While excavating the burial ground, archaeologists uncovered a sand-filled coffin topped with heavy stones. This discovery is rare archaeological evidence of the preventative measures taken to thwart bodysnatchers.
Robert Hartle, MOLA Archaeologist, said:
“We realised immediately this burial was something highly unusual. Archaeological evidence associated with bodysnatching is extremely rare. Our subsequent historical research has exposed a truly fascinating and illicit side to this burial ground.”
Dating evidence suggests that this burial probably occurred during 1720–1739 and indicates that the citizens of London were deeply fearful of the bodysnatching by this time and the discovery adds to our understanding of how this fear was managed.
The Clitherow family were keepers of the burial ground from 1636–1740. Although there is no evidence that they were complicit in bodysnatching, it is clear they operated various moneymaking schemes and ‘irregular practices’ throughout their tenure: they overcharged for burial, allowed locals to dry cloth in the burial ground, and disturbed burials to build themselves a house and outbuildings. The family were also shopkeepers and turners by trade and worked bone and ivory to create various small household items like needle cases, parts for small novelty telescopes and fittings for furniture.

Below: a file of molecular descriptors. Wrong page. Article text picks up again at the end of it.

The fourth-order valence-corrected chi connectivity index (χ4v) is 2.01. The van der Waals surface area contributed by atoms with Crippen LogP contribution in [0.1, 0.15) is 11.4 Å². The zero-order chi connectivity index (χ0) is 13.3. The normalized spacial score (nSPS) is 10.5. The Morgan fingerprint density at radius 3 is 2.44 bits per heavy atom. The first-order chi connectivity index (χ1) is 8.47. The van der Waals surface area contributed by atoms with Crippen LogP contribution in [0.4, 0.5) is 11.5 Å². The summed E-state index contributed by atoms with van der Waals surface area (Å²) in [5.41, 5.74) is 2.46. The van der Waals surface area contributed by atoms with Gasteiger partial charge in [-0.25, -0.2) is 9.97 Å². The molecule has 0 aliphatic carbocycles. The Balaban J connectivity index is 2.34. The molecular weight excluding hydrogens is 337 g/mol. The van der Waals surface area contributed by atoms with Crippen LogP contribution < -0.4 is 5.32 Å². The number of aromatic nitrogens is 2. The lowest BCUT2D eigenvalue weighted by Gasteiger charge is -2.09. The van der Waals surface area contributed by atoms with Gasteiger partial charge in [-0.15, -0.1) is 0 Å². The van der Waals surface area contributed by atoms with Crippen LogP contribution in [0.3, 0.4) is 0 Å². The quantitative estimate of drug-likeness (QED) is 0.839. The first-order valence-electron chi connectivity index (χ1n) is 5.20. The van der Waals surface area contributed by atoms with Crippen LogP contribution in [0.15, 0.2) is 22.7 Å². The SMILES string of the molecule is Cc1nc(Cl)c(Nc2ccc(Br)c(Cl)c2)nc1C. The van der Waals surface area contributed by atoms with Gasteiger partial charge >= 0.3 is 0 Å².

Archaeologists discovered over 4,000 pieces of bone turning waste in with burials that suggest that Clitherows were fly-tipping in the burial ground and perhaps even providing a waste disposal service for the neighbourhood. Today these discarded items offer unique insight into the local industries, market, fashions, tastes and trends of the time.
Edward G. Clitherow – descendant of the Clitherow family mentioned in the book, said:
"After many years studying my London Clitherow ancestors I feel incredibly lucky that MOLA's research has now shed new light on our intriguing and exciting family history, and gives a fascinating insight into the daily lives of our ancestors"
MOLA’s research also explores the histories of some of those buried at the New Churchyard which was especially popular with religious dissenters. One of the more eccentric people interred at the burial ground was Lodowicke Muggleton, self-proclaimed prophet and founder of ‘Muggletonianism’. His funeral was witnessed by thousands of spectators in 1698. The New Churchyard was also strongly associated with the Leveller movement.
William Walwyn and John Lilburne, two prominent and oft-imprisoned Leveller leaders, were both buried at the New Churchyard. Lilburne was a Quaker and his corpse was placed in a plain wooden coffin which was carried head-first to the New Churchyard to be interred ‘without Christian burial, or any ceremony’.
Construction of London’s newest railway, the Elizabeth line, has given archaeologists a unique chance to excavate some of the capital’s most historically significant sites. Since work began in 2009, the Crossrail project has undertaken one of the most extensive archaeological programmes ever undertaken in the UK, with tens of thousands artefacts shining a light on almost every important period of history.
The book will be available to buy from www.mola.org.uk/publications later this year.